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Stronger storms free more nutrients from mud flats, finds researcher

Stronger storms free more nutrients from mud flats
Taking water samples from the erosion experiment in the Oosterschelde. In the photo Alena di Primio and Dunia Rios-Yunes. Credits: Tim Grandjean. Credit: Tim Granjean

If storms become stronger in the future due to climate change, more nitrogen may be released from the bottom of coastal seas. This is shown by the research of marine biogeochemist Dunia Rios-Yunes at NIOZ in Yerseke. Rios-Yunes will defend her Ph.D. thesis today at the University of Utrecht. "The dynamics of nutrients in deltas and estuaries have been a bit of a blind spot for marine science so far," she says.

For her experiments, Rios-Yunes spent many hours on an inflatable couch on the dry bottom of the Wester-Oosterschelde.

"I mimicked a storm on the mud, using a bucket without a bottom and a big blender, stirring up the mud and measuring the release or the uptake of nitrogen and phosphorous. But, since I needed to do this for six hours in a row, I rapidly found out that I needed a little bit of comfort sitting in the mud. The inflatable couch was my lifesaver during the fieldwork," she jokingly says.

More nitrogen, less phosphorous

Rios-Yunes found out that considerable amounts of nitrogen are released when her experimental storm stirs the bottom. "In just a couple of hours, the amount of nitrogen that is normally released in weeks may come out of the mud during one storm. This means that many more nutrients become available in the , and these could be used algae to grow." Phosphorous, on the other hand, was taken up during the 'storm' in the Oosterschelde but released in the Westerschelde.

"This may be because of the differences in chemical composition of the mud between an estuary and a tidal bay."

Stronger storms free more nutrients from mud flats
Dunia Rios-Yunes and Jeroen van Dalen taking elevation measurements in Paulinapolder. Credits: Pieter van Rijswijk. Credit: Pieter van Rijskwijk

Storage of nutrients like nitrogen and phosphorous, but also of many , is considered a crucial ecosystem service of places like the Wester-Oosterschelde. This ecosystem service is under increasing pressure, Rios-Yunes explains. For example, the Oosterschelde coast is relatively important for the storage of nutrients compared to the subtidal sea bottom.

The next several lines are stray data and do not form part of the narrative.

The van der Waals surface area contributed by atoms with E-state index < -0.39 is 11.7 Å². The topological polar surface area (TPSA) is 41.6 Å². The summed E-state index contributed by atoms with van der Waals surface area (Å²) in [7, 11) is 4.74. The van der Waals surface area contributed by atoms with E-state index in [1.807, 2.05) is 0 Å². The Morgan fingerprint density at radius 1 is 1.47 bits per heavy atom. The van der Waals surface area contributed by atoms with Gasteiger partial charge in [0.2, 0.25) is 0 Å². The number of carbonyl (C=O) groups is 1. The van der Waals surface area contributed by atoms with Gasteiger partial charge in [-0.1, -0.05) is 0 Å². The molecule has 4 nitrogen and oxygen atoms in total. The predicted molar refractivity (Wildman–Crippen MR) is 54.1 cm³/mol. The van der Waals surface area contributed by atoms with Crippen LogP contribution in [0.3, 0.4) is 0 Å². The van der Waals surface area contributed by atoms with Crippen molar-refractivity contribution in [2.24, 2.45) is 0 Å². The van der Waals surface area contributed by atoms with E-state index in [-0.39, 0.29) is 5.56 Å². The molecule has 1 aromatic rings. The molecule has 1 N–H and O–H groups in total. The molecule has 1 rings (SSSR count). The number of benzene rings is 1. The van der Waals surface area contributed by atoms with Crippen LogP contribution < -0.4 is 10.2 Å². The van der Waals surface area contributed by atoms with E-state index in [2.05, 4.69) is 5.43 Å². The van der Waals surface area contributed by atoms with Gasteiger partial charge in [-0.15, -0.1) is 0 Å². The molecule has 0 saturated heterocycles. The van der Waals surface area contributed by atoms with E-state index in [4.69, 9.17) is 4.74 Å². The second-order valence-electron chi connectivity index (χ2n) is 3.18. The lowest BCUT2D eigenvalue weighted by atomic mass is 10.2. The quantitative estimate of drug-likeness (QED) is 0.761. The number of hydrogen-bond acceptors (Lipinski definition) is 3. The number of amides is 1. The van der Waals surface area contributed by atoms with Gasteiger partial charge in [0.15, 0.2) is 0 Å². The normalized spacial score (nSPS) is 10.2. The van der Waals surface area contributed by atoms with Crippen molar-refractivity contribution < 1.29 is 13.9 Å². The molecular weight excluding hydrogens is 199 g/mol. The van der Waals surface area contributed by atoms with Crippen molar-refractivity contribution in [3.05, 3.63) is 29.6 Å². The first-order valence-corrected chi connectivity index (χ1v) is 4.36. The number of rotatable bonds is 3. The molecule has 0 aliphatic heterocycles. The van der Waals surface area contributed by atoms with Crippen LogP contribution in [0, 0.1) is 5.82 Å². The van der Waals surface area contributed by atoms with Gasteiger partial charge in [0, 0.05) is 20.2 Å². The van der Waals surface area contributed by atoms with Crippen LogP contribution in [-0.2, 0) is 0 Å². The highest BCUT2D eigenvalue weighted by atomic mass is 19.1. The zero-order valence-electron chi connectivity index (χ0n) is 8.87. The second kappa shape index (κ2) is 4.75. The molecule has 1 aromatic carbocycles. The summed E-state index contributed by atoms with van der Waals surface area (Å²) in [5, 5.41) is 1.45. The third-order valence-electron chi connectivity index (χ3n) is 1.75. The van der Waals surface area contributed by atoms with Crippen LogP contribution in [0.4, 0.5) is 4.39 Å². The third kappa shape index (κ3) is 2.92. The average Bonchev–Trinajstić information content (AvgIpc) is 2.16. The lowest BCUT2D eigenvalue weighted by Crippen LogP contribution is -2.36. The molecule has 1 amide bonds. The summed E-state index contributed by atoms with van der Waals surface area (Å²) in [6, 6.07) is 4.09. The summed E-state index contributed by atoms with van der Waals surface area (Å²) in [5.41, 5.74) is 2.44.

But due to the Oosterschelde surge barrier and also with rising sea levels in the future, the coast of the Oosterschelde is 'eaten by the currents." "Therefore, relatively large amounts of nutrients may become available for algae and other organisms."

Temperature and salinity, as well as benthic animals, also influence the chemistry of the tidal sea floor. "But these phenomena have not been studied a lot so far," Rios-Yunes says. "For into the dynamics of nutrients and other equilibria in tidal areas, it is very important to understand the role of temperature, salinity, benthic animals and also turmoil by storms."

Policymakers and keepers of natural areas like the Oosterschelde should also understand the dynamics of nutrients in a changing world, Rios-Yunes says. "My research stresses the importance of keeping the cost of these tidal areas in good condition, and thus avoid losing the valuable ecosystem services they provide."

More information: Dunia Rios-Yunes, Biogeochemical interactions in delta systems: present state and future challenges, Utrecht University (2024). DOI: 10.33540/2139

Citation: Stronger storms free more nutrients from mud flats, finds researcher (2024, February 22) retrieved 16 April 2024 from
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